Before his swearing-in ceremony, President-elect Franklin D. Roosevelt attended a service at St. John’s, setting a precedent that has been followed by several presidents since, including Trump.

Located on the north side of Lafayette Square, St. John’s has naturally been in the vicinity of all kinds of protests over the decades. Its leadership turned overtly activist in the early 1960s, said Richard Grimmett, who chairs the property committee at St. John’s and wrote a history of the church.

When the Rev. Martin Luther King Jr.’s March on Washington was being organized, the pastor was on summer vacation, Grimmett said. A younger assistant pastor wanted to get St. John’s involved and called the head pastor to come back. They organized a service during the march and emphasized that “the church is open to everyone now and in the future.”

Some older members, Grimmett said, had advised against becoming connected to the protests, for fear “some might do some damage to the church physically.”

Since then St. John’s has been active, though not in a very public way, Grimmett said.

But in recent days, as protests over police brutality have spread through downtown Washington, with Lafayette Square as the focal point, St. John’s has been front and center.

The diocese has had multiple members of its clergy out with water and snacks, showing support, Lobban said.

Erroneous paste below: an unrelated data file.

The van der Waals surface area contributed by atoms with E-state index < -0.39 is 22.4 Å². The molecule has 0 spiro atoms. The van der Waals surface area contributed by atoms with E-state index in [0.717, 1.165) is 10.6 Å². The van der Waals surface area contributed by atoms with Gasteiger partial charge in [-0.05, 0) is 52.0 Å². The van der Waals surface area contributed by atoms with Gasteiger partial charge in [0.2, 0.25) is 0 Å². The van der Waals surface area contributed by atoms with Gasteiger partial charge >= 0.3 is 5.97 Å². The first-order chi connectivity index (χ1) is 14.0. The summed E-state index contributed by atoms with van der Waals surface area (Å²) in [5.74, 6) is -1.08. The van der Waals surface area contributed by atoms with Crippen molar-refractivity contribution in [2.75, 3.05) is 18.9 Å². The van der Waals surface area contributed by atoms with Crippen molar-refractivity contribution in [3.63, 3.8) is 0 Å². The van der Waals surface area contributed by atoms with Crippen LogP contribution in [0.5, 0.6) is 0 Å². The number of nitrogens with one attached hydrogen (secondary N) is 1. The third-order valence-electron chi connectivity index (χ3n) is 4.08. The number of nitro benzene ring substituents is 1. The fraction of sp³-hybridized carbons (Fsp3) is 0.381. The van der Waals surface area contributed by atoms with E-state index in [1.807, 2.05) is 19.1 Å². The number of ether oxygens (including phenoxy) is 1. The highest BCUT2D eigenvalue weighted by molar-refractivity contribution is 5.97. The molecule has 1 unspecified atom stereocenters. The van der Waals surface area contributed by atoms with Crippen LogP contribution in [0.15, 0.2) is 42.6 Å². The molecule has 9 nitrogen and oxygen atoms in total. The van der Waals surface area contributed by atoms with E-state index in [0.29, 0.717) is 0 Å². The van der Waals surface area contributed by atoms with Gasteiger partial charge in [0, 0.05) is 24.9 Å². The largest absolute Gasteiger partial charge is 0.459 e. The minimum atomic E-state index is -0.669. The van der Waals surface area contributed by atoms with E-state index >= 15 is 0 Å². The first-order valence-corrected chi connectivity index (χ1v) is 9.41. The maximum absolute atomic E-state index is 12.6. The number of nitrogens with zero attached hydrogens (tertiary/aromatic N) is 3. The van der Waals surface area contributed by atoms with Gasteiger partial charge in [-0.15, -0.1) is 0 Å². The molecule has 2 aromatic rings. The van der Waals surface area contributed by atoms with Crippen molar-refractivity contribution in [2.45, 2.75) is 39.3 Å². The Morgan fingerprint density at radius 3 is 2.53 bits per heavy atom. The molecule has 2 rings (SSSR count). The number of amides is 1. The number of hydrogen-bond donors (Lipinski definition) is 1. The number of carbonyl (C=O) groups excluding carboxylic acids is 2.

Sunday night, when some protests turned violent, a small fire broke out in the nursery of the basement of one of the church’s buildings. Authorities believe the blaze was started through a window, Budde said.

While the bishop was distressed about the fire, she told The Washington Post she does not want it to detract from the protests and the work of addressing systemic racism. Her searing condemnation of Trump’s visit to the church the next day has exploded worldwide.

The challenges of uniting protesters was on display at Wednesday’s vigil, with some in the crowd of protesters confronting clergy — including those of color — who suddenly were in the media spotlight. The vigil concluded amid fractiousness as some protesters yelled at each other for confronting or refusing to confront the police.

“Help us to tear down walls of misunderstanding,” one black pastor said.

One of the protesters who had criticized the clergy apologized, saying they had been upset to see attention diverted from a fellow protester who was facing off with police.

“We’ve all just got to work together,” said the Rev. George C. Gilbert Jr. of Holy Trinity United Baptist Church in Northeast Washington, “and we apologize if you feel in any way we took anything away from your movement. Because it’s all our movement.”

CORRECTION: Earlier versions of this article were not clear about the precedent set by president-elect Franklin D. Roosevelt when he attended a service at St. John’s Episcopal Church on the morning of his swearing-in. Some, but not all, of Roosevelt’s successors also worshiped at St. John’s on their inauguration days.